It is situated in the southern part of Rajasthan and is about 113 kms from Udaipur. The road from Udaipur to Chittorhgarh is in good condition and it takes about 3 to 3 and a half hours to reach there which can be done in a day trip. We went in late July which is rainy season and you get to see plenty of greenery here. The temperature is also pleasant and enjoyable.
The Chittorhgarh fort is one of the largest forts in India and is a UNESCO world heritage site along with five other forts. It was the capital of Mewar dynasty earlier but due to security reasons the capital was shifted to Udaipur later on because of its location on the Aravalli range.
The fort is located on a hill top and a winding road through narrow bylanes takes you to the top. The fort houses many palaces, temples and water bodies. There are 7 gates called pols (gates are called pols in the regional language) which guard the entry to the fort. All the gates are made up of massive stone structures and provide guarded entry into the fort. Most of the structures present now are in ruins but you can imagine the times when the fort stood in its full glory. Ganesh temple, Mirabai temple, Jain temple, Vijaya stambh, Kirtistambh, Padmini palace, Gaumukh reservoir are few of the structures inside the fort where you get a feel of walking through history. The fort is a reminder of the grandeur of the royal families. Guides are available outside the fort which will take you through the fort or you can explore the areas on your own.
It Is located in the Aravalli mountain range in Rajsamand district of Rajasthan state. It is about 100 kms from Udaipur and has a good road connectivity. In 2013 it was declared a UNESCO world heritage site along with five other forts of Rajasthan.
As compared to other areas of Rajasthan, this region is more greener, has variety of trees and other vegetation and is a house to many small/large water bodies. The roads to Kumbhalgarh are very narrow and curvy as they pass through many small villages and as you come nearer to Kumbhalgarh, you will be surprised to see many beautiful trees adorning both sides of the narrow village roads. We went in April season which is the early summer but due to more greenery in this area the days are hotter but evenings are pleasant. The last 15 kms were covered by plenty of mango trees and as it was the mango season, most of the trees were full of the fruit so it was a very pleasant drive.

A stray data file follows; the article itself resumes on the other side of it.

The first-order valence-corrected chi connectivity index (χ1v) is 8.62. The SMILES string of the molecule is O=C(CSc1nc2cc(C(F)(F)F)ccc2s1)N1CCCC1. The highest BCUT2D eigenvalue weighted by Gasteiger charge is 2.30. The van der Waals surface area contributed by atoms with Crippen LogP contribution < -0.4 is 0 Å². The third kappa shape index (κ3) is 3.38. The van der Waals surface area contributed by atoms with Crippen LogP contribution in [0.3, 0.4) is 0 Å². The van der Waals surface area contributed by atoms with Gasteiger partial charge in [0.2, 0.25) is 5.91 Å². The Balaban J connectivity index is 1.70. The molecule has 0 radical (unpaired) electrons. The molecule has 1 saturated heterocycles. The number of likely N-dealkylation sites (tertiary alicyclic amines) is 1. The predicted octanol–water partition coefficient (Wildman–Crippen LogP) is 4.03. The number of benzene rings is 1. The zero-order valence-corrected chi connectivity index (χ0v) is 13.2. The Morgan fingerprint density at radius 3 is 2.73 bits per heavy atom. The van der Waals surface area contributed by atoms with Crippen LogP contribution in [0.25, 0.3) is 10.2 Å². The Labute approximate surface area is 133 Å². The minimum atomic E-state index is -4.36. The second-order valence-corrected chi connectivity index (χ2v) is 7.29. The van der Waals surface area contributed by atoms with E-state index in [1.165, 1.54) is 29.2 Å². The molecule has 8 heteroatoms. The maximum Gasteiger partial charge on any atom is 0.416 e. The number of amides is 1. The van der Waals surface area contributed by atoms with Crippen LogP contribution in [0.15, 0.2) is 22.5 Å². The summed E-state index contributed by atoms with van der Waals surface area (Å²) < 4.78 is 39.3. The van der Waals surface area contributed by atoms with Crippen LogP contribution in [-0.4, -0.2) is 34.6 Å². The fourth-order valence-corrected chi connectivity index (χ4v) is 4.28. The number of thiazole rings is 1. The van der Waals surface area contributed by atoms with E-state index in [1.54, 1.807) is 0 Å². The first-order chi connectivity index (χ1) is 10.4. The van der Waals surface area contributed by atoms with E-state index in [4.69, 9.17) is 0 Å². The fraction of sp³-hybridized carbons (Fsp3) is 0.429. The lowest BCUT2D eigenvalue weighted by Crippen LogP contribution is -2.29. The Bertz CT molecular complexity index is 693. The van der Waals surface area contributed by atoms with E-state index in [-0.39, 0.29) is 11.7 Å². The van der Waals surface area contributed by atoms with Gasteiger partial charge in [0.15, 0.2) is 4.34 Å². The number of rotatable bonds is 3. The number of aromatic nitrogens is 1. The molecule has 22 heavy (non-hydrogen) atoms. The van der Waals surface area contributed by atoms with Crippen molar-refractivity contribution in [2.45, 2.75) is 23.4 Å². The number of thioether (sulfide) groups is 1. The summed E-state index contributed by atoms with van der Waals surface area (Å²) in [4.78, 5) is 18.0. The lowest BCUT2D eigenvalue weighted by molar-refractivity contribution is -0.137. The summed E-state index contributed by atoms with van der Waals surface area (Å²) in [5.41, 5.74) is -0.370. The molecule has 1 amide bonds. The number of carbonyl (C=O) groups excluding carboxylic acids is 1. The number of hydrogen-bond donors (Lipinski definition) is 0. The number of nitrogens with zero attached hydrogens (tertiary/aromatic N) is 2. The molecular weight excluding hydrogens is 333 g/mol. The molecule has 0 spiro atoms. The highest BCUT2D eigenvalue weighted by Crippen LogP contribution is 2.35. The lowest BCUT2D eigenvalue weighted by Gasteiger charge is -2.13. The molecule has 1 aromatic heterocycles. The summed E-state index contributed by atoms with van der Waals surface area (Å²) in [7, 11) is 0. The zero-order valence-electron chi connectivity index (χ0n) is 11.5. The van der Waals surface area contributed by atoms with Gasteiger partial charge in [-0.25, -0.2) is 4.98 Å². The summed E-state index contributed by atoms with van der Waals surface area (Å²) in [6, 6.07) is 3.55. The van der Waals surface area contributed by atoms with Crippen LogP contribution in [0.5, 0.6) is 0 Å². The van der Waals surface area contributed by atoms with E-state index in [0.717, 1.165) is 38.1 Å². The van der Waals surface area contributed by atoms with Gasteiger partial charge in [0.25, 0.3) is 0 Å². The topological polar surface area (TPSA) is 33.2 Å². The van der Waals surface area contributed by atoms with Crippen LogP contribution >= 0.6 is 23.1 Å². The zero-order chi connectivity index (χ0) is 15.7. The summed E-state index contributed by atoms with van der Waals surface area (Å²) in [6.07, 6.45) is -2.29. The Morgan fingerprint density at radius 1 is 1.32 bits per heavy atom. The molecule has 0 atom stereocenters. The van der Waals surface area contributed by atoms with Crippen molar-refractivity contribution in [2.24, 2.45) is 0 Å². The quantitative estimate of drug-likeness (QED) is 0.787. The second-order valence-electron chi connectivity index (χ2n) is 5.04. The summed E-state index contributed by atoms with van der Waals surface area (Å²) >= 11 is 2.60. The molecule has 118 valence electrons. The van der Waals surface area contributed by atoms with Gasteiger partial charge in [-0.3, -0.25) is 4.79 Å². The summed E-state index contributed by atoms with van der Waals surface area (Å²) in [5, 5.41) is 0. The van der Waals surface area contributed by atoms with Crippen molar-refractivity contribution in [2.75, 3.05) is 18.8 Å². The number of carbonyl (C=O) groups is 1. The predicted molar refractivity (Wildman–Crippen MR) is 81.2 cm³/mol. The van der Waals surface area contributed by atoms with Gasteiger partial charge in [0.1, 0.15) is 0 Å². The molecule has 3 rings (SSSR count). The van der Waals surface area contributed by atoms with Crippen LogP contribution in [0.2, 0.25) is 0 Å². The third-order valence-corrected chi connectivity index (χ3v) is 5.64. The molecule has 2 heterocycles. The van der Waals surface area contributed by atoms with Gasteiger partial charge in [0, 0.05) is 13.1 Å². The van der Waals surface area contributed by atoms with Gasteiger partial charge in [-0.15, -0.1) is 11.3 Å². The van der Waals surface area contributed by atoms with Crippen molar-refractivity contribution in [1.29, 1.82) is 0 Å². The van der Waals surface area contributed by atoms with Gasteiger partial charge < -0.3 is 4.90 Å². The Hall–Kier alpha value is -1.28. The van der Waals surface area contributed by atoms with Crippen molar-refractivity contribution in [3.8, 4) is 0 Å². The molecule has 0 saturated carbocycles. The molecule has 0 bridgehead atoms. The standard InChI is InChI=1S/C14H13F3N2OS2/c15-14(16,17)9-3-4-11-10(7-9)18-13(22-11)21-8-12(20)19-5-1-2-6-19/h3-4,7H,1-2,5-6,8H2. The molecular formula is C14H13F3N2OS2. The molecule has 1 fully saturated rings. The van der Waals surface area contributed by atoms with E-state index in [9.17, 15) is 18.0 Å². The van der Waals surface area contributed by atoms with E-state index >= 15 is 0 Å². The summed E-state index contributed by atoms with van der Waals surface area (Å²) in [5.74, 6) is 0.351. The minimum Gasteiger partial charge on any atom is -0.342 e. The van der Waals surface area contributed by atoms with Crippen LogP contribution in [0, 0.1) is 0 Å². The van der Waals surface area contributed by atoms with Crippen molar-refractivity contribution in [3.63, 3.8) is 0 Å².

The fort was built in 15th century by Rana Kumbha – descendant of Sisodia rajputs and is also birthplace of Maharana Pratap a great king of Mewar dynasty. The fort complex has many Hindu and Jain temples and has a 36 kms long wall which is 2nd longest in the the world. It is open to the public from 9 am to 6 pm and there is a light and sound show in the evening in the temple premises which tells us about the history of this fort.
Both these forts have been witness to some of the significant events in the history of Mewar dynasty and a visit to Rajasthan cannot be complete without visiting these forts.